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Seeking to Rebuild Lives and Schools in Haiti

Comfort Davis Mingot and Herve Francois Alcindor are English teachers from Haiti who attended the TESOL convention last month in Boston
Comfort Davis Mingot and Herve Francois Alcindor are English teachers from Haiti who attended the TESOL convention last month in Boston

Two English teachers from Port-au-Prince discuss efforts to recover from the January earthquake.

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AA: I'm Avi Arditti and this week on WORDMASTER: we meet two English teachers from Haiti. But first, an update on how schools are trying to reopen following the earthquake in January. VOA's Jeff Swicord was there as some students returned to classes Monday in the capital.


JEFF SWICORD: At 8 o'clock on the dot Principal James Polot lines up his students for the start of the school day.


Like many schools around the world, the day begins by raising the flag to the national anthem. But this is no normal day. For the students of the George Washington School in Port-au-Prince, it is the first day of school since the earthquake that devastated Haiti more than two months ago.


Principal Polot told us the Ministry of Education has mandated the curriculum during the first two weeks be about the earthquake.

Officials acknowledge that with much of the country still in chaos, there is no way of knowing how many schools can actually open, or if children will be able to attend. Since the earthquake, starting anything in Haiti is a slow cumbersome process. But for many of Haiti's school children, today was a fresh start.

Jeff Swicord, VOA News, Port-au-Prince.

AA: Recently, I met two Haitian teachers who were in the United States for the annual Teachers of English to Speakers of Other Languages convention.

HERVE FRANCOIS ALCINDOR: "Herve Francois Alcindor. I'm from Port-au-Prince city."

AA: "And what do you ... "

HERVE FRANCOIS ALCINDOR: "A teacher of English and also a lawyer."

COMFORT DAVIS MINGOT: "My name is Comfort Davis Mingot. I'm an English language teacher in Haiti, Port-au-Prince. I work at the Haitian-American Institute."

HERVE FRANCOIS ALCINDOR: "Well, I was at a public place and I heard a noise like goo-doo-ga-doo-ga-doo. And suddenly the sky became into black. I thought it was the end of the world because the way I saw things, too much time trembling."

AA: "And all the dust just blackened out the sun."

HERVE FRANCOIS ALCINDOR: "Sure, sure, white and black at the same time."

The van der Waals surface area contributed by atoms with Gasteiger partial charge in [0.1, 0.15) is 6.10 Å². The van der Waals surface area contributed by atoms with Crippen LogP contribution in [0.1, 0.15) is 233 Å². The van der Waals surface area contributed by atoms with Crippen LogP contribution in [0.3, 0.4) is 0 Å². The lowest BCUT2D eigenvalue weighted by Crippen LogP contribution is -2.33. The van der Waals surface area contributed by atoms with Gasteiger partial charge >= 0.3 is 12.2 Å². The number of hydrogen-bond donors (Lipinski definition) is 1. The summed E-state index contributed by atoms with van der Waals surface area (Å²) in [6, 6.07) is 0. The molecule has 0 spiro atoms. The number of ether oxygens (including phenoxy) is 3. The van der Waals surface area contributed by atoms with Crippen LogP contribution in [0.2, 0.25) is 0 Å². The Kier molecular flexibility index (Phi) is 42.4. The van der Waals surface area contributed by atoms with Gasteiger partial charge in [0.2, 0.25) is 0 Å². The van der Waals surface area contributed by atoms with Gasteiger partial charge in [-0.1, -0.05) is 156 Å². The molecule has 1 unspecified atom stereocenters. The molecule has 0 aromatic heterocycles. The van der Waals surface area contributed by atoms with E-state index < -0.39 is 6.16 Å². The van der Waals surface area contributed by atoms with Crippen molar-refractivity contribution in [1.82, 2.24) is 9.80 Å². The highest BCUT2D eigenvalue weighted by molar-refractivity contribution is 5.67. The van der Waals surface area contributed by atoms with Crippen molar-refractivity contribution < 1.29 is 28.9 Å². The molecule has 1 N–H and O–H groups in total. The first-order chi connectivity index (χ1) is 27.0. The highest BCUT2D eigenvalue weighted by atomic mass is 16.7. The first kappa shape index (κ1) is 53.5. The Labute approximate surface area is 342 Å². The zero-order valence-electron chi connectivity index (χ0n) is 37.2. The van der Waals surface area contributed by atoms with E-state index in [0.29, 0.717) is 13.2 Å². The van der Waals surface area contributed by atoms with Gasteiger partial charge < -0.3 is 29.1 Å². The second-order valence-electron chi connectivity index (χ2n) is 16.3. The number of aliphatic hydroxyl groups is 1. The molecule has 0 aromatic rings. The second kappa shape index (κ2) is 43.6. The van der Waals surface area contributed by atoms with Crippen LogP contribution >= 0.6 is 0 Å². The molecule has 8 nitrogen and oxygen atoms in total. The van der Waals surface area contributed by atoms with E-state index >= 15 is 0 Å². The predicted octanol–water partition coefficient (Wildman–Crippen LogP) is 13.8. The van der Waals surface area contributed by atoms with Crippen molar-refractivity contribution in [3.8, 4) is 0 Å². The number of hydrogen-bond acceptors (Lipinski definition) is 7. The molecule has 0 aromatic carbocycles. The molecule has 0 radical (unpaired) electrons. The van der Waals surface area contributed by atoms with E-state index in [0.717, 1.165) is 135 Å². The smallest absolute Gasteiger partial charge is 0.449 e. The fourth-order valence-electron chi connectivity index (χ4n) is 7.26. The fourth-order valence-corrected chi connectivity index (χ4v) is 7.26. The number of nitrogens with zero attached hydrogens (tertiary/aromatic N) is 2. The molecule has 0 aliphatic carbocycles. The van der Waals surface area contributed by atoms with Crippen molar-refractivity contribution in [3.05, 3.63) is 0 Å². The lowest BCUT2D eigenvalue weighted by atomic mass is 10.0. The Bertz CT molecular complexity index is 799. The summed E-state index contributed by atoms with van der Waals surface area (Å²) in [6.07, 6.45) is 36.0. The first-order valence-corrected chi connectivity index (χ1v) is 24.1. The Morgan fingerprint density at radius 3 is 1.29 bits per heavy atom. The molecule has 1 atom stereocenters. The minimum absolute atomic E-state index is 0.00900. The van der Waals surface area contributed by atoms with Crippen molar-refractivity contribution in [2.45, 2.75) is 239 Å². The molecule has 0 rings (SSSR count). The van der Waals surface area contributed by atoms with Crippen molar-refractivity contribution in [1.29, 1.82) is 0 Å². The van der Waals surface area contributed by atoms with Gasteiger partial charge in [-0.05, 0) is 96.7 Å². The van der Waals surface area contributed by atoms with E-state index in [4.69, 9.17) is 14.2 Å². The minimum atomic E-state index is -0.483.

COMFORT DAVIS MINGOT: "I was at home because I was preparing some lectures, and when I looked I just saw my house going right and left, shaking. And I got up and ran and grabbed my daughter. And when I got out of the house, the house collapsed and I saw the dust all around the neighborhood. I just see houses down, and I mean I was kind of wow, oh my gosh."

AA: "So where are you living now?"

COMFORT DAVIS MINGOT: "Right now I'm in Maryland with a friend of mine. We're coming after the earthquake because I don't have a home, I don't have anything. So I'm here while waiting for things to improve."

AA: "What happened to your home?"

HERVE FRANCOIS ALCINDOR: "My house is cracked but not down, but this is unsafe. Actually I sleep in a car next door."

AA: "And did you lose students or family members?"

HERVE FRANCOIS ALCINDOR: "Oh, yes, I lost a lot of students, a lot of law colleagues, you know, cousins ... "

COMFORT DAVIS MINGOT: "Yes, I lost a lot of friends. Even the school I work in collapsed. I lost colleagues, students and some of my best friends that used to work at the United Nations too."

AA: "So what do you think in terms of the future, the near-term or longer term, in terms of getting back to -- Herve, you're still in Haiti and you're ... "

HERVE FRANCOIS ALCINDOR: "I'll be back on the fifteenth of April to get going, because I have a mission. I have a mission to keep teaching English, different people now."

COMFORT DAVIS MINGOT: "Yes, I might be returning to Haiti in the first week in May and help with the rebuilding our life process, because life has to go on. And there are a lot of people who need help, so we have to go back and help those people. Inasmuch as we ourselves need help, but we also have to always think about others."

AA: "And how old are your -- were your students, how old are they?"

COMFORT DAVIS MINGOT: "Well, I have students [who are] thirty, forty for the adults program, and for the children's program I have from eight to fourteen years old."

HERVE FRANCOIS ALCINDOR: "I teach secondary school, and the school collapsed, totally collapsed. And fortunately I wasn't there, because on the eve I was, but the next day I wasn't. Thank God I'm here."

AA: "Your school, you were there the night before it collapsed."

HERVE FRANCOIS ALCINDOR: "I was there on Monday, but Tuesday I wasn't. This is the way my schedule works, right?"

AA: "So right now, both your schools were destroyed. Are classes being held someplace else right now?"

COMFORT DAVIS MINGOT: "Oh, no, right now, no, no classes. And even trying to reopen it, we're going to do it under tents. That's why we're appealing to the international community, to the U.S. government, if they could supply more tents to Haiti, that's going to be good, because even schools are going to be starting under tents."

AA: Comfort Davis Mingot and Herve Francois Alcindor, speaking late last month at the Teachers of English to Speakers of Other Languages convention in Boston, Massachusetts. And that's WORDMASTER for this week. I'm Avi Arditti.